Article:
minty world peace cookies

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Whenever an occasion arrives and cookies are called for, these cookies come to mind. So it didn’t take long for me to volunteer them for Day 2 of our 12 days of cookies this year. They are unbelievably easy and flexible and taste SO GOOD. Seriously, there is something spectacular about the texture of these cookies — crumbly, shortbready yet with a bit of chew and ample patches of melt-in-your-mouth chocolate.

Now normally, I make these without the mint. But during the Christmas season, I’ve started to add it in to make them more festive.

And if you’re wondering, I cringed at their name initially — these cookies are so good everyone can agree on them and they’ll bring world peace?? Really?! You got to be kidding me! But after my first bite, I had to concede; there is something special about these. And now as I write this, I realize their name alone make them fitting for this time of year. I can’t believe it just hit me.

world peace cookies

Makes about 36 cookies.

Ingredients:

  • 1 1/4 cups flour

  • 1/3 cup cocoa powder

  • 1/2 tsp baking soda

  • 1 stick plus 3 tablespoons butter, at room temperature

  • 2/3 cup brown sugar, packed

  • 1/4 cup white sugar

  • 1/4 tsp fine sea salt (original recipe calls for 1/2 tsp of fleur de sel…but I never have it…)

  • 1 tsp vanilla extract

  • 1/4 to 1/2 tsp peppermint extract (optional)*

  • 3/4 cup (5oz) chopped chocolate or chocolate chips**

Directions:

  1. Sift together flour, cocoa, and baking soda in a small bowl. Set aside.

  2. In the bowl of a stand mixer fitted with the paddle attachment, beat butter on medium speed until soft and creamy. Add sugars, salt, and extracts and continue to beat until light and fluffy, about 2 minutes more.

  3. Add flour mixture and GENTLY pulse on lowest speed about 5 times. You’re trying to avoid the flour from puffing up all over the place — it may help to drape a kitchen towel over the mixer. Once flour is mostly incorporated, mix on low speed for about 30 seconds, or until the flour disappears. It’s okay if the dough is a bit crumbly. Add chocolate pieces and mix until incorporated. (You don’t want to overwork the dough, but if the dough isn’t starting to stick together in large clumps, you will get frustrated later on. So, don’t be paranoid about mixing it a little longer. The dough can handle it.)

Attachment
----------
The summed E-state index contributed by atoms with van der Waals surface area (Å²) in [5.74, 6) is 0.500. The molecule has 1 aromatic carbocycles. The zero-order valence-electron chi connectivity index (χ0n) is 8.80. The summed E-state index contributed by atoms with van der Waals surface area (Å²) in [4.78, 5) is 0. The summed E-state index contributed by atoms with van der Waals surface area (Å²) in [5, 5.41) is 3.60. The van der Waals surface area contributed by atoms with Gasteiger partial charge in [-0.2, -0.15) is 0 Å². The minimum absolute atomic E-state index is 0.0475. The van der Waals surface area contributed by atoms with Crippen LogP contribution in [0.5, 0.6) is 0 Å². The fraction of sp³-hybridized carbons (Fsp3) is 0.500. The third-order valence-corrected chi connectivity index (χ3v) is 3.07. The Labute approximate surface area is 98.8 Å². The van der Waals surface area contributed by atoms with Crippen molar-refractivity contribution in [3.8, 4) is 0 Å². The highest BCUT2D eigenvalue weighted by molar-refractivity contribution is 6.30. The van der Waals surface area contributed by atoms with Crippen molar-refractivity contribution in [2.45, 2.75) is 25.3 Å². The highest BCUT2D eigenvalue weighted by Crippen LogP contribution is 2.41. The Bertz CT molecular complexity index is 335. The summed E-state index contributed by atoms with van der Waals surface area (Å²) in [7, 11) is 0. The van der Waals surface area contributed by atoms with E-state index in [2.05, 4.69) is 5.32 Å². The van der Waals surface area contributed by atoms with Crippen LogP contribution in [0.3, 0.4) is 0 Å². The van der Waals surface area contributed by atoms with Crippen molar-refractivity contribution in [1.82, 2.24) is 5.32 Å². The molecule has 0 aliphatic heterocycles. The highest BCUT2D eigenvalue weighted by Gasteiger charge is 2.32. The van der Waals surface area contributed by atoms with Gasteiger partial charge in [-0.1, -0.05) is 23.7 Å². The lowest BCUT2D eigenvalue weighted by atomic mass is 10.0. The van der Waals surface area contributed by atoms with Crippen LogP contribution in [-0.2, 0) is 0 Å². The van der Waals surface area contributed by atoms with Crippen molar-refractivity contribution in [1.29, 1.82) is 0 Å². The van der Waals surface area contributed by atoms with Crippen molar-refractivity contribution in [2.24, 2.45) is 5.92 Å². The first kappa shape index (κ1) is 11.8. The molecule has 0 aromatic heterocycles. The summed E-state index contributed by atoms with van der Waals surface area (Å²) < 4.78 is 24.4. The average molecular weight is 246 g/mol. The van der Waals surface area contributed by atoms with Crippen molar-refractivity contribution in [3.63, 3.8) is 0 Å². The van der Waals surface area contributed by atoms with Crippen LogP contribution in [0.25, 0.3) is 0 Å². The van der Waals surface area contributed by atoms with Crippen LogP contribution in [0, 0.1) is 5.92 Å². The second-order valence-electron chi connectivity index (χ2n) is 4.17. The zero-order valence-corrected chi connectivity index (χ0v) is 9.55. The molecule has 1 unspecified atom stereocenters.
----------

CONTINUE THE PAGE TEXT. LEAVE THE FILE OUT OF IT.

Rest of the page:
4. Turn dough out onto counter, gather together, and divide in half. Take each half and roll into a log about 1.5in thick and roughly 8in long. (Again, it might be crumbly for you. If so, really press it together to form a solid log. The dough will be just fine. Get it to be manageable for you, kneading it a few times if necessary.) Tightly wrap logs in plastic wrap and place in fridge for at least 3 hours (or up to 3 days — longer in the freezer, up to 2 months***).

  5. When ready to bake, preheat oven to 325.

  6. Unwrap dough logs and using your sharpest knife, slice into 1/4-1/2in thick rounds. (Be prepared, the rounds will likely fall a bit apart on you. Don’t worry! Just smoosh them together — they bake up more than fine, trust me.) Place rounds on baking sheets and bake for about 12 min, rotating halfway through. They won’t necessarily look done and will still be soft, but they are done when dry around the edges with cracks on top. They will continue cooking on the pans, so don’t worry! (Maybe that’s the real peace these cookies teach — don’t overanalyze or nitpick every step!)

  7. Let cool on pans,**** then transfer to serving plate or container (will keep for 3 days at room temp). Enjoy!

Notes:

  • Now, if you are a person who’s favorite ice cream is mint chocolate chip, you will scoff at the 1/4 tsp. Go for the 1/2 tsp instead. But if you tend to shy away from excessively minty things but still enjoy thin mints every now and then, go with the 1/4 tsp.

  • I have made these with everything from milk to dark chocolate, mini chocolate chips to Ghirardelli bittersweet sized ones. In other words, I wouldn’t let the type or form of chocolate stop me from making these once I have a hankering for them. If I had to choose, though, I’d opt for a darker chocolate (adds more contrast) and chopped chunks (easier when slicing than large chips).

  • If freezing, just continue with the recipe, simply adding a minute to baking time.

  • These cookies really taste best when fully cooled. They go from yummy, but unexceptional to this magical realm of chewy, crumbly deliciousness.

I discovered this Dorie Greenspan & Pierre Herme creation on Smitten Kitchen. After eating them, I put this cookbook on my wishlist.